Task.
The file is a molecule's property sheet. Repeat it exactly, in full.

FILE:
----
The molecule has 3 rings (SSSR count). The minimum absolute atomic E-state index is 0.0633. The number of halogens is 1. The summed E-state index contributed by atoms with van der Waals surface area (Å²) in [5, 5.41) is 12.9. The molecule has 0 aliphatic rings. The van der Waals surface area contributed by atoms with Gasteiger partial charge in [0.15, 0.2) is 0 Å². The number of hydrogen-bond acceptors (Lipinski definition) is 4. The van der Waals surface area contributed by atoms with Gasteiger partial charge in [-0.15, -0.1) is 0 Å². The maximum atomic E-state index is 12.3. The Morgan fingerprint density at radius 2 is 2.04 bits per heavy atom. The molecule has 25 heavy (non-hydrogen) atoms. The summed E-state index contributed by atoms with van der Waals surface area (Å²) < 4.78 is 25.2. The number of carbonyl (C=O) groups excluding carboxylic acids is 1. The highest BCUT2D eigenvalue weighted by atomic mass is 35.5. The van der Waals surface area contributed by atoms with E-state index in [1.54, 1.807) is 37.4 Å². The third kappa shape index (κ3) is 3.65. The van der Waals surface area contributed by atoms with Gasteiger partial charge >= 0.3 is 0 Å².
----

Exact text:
The molecule has 3 rings (SSSR count). The minimum absolute atomic E-state index is 0.0633. The number of halogens is 1. The summed E-state index contributed by atoms with van der Waals surface area (Å²) in [5, 5.41) is 12.9. The molecule has 0 aliphatic rings. The van der Waals surface area contributed by atoms with Gasteiger partial charge in [0.15, 0.2) is 0 Å². The number of hydrogen-bond acceptors (Lipinski definition) is 4. The van der Waals surface area contributed by atoms with Gasteiger partial charge in [-0.15, -0.1) is 0 Å². The maximum atomic E-state index is 12.3. The Morgan fingerprint density at radius 2 is 2.04 bits per heavy atom. The molecule has 25 heavy (non-hydrogen) atoms. The summed E-state index contributed by atoms with van der Waals surface area (Å²) < 4.78 is 25.2. The number of carbonyl (C=O) groups excluding carboxylic acids is 1. The highest BCUT2D eigenvalue weighted by atomic mass is 35.5. The van der Waals surface area contributed by atoms with E-state index in [1.54, 1.807) is 37.4 Å². The third kappa shape index (κ3) is 3.65. The van der Waals surface area contributed by atoms with Gasteiger partial charge >= 0.3 is 0 Å².